Fort Worth, Texas – The play said all that needed saying about the New Orleans Saints defense Sunday Sept. 12.
First-and-goal from the 5-yard line for Green Bay's offense, 70 seconds left in the game, quarterback Jordan Love took a shotgun snap. Before Love had time to find a receiver, Saints defensive lineman Tanoh Kpassagnon barreled in from the left side, crushed Love so viciously that the backup quarterback was separated from the ball, and then participated in the scramble as his teammate, linebacker Kaden Elliss, recovered the ball at the 2.
From there, New Orleans kneeled twice to put the finish on a 38-3 victory at TIAA Bank Field in Jacksonville, Fla.
But after Kpassagnon's sack and forced fumble, he couldn't make it to the sideline before defensive end Cam Jordan met him on the field for a body-bump celebration, one of several acknowledgements by the Saints who were out of the game to the Saints who were on the field.
After a day of heavy lifting on defense, New Orleans was determined to not let it be spoiled by an insignificant touchdown at the end. A unit that has surmised it can and will play a major role in the Saints' success this season, did exactly that.
"We're all competitors and you're trying to defend, really, every blade of grass while you're on the field," Saints Coach Sean Payton said. "There were a lot of other players that were in the game at that time for not only us, but also for Green Bay. The team is, even at that stage, still into it very much and wanting to finish on a high note. That's good to see."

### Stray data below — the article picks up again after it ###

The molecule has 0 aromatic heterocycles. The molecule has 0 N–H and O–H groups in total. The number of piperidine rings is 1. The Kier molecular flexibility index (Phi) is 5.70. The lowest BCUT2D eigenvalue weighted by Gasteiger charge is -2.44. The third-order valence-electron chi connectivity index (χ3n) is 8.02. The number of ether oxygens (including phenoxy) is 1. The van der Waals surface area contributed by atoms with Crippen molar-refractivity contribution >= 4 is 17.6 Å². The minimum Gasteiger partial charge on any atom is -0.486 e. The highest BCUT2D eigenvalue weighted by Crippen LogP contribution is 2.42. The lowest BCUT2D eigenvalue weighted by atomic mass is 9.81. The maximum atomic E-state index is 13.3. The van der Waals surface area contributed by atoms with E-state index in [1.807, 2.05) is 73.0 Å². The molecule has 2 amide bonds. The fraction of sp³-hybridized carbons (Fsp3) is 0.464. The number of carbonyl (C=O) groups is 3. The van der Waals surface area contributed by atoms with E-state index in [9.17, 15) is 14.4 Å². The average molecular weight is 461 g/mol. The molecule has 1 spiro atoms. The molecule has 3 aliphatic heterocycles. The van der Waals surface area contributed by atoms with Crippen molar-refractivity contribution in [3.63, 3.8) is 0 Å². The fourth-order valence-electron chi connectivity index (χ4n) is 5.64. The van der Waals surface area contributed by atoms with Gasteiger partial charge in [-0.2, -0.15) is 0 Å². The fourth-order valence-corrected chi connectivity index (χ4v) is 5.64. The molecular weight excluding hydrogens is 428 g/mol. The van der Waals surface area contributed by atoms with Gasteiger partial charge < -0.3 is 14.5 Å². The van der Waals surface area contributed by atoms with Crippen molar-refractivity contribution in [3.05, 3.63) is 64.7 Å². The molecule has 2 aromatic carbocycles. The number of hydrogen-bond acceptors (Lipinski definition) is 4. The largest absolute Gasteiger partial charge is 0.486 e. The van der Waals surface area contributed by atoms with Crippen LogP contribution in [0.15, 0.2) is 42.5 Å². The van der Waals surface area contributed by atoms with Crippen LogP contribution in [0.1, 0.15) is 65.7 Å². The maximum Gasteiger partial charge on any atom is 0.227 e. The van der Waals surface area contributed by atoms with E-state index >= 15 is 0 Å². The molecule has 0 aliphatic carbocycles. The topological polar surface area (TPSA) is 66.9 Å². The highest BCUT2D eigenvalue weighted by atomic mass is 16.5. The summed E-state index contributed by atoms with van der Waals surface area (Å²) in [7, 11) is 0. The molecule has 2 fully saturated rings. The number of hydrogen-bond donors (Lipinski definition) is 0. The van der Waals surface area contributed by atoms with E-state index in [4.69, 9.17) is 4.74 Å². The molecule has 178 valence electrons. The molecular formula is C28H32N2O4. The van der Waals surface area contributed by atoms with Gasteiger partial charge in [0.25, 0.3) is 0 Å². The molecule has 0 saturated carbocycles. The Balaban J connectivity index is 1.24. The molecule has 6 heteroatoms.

The high note looked like this: One field goal allowed, one third-down conversion in 10 attempts, 229 yards given up, three turnovers forced and two sacks. Packers quarterback Aaron Rodgers, last season's Most Valuable Player, completed 15 of 28 passes for 133 yards, and threw two interceptions.
And, obviously, keeping Green Bay's offense out of the end zone.
"That's our philosophy as a defense," said Kpassagnon, who had two quarterback hits and two tackles, in addition to the forced fumble and sack. "It's not over until it's actually over. You'll see some teams let up at the end, especially when they have a big lead like (we had). It's been enforced since I got here that the game's not over until it's actually over."
New Orleans found a groove defensively and maintained its comfort zone against the Packers. The Saints forced four punts and also had a fourth-down stop.
"I just feel like everyone did their job," Kpassagnon said. "That's something we harped on throughout the whole week and over the entire training camp. It's just about doing your job. Once we do that, you see the results."
The unit was led by the defensive front, which accounted for both sacks, both tackles for loss, all seven quarterback hits and the forced fumble.
"It was a good energy day," Payton said. "Those guys up front battled and played with great effort. I thought overall, there were so many good things defensively.
"We were able to, offensively, keep them off the field. You hear that term complementary football. If you can force a three-and-out and possess the ball, I don't know what the snap total was going into the second quarter, but it was pretty lopsided. In a hot day like that, it can be difficult for the side of the ball on the field a lot, especially the defense. We had their defense out there.
"I thought (the Saints' defense was) fresh and did a great job of getting off the field on third down. Our third down numbers were real good."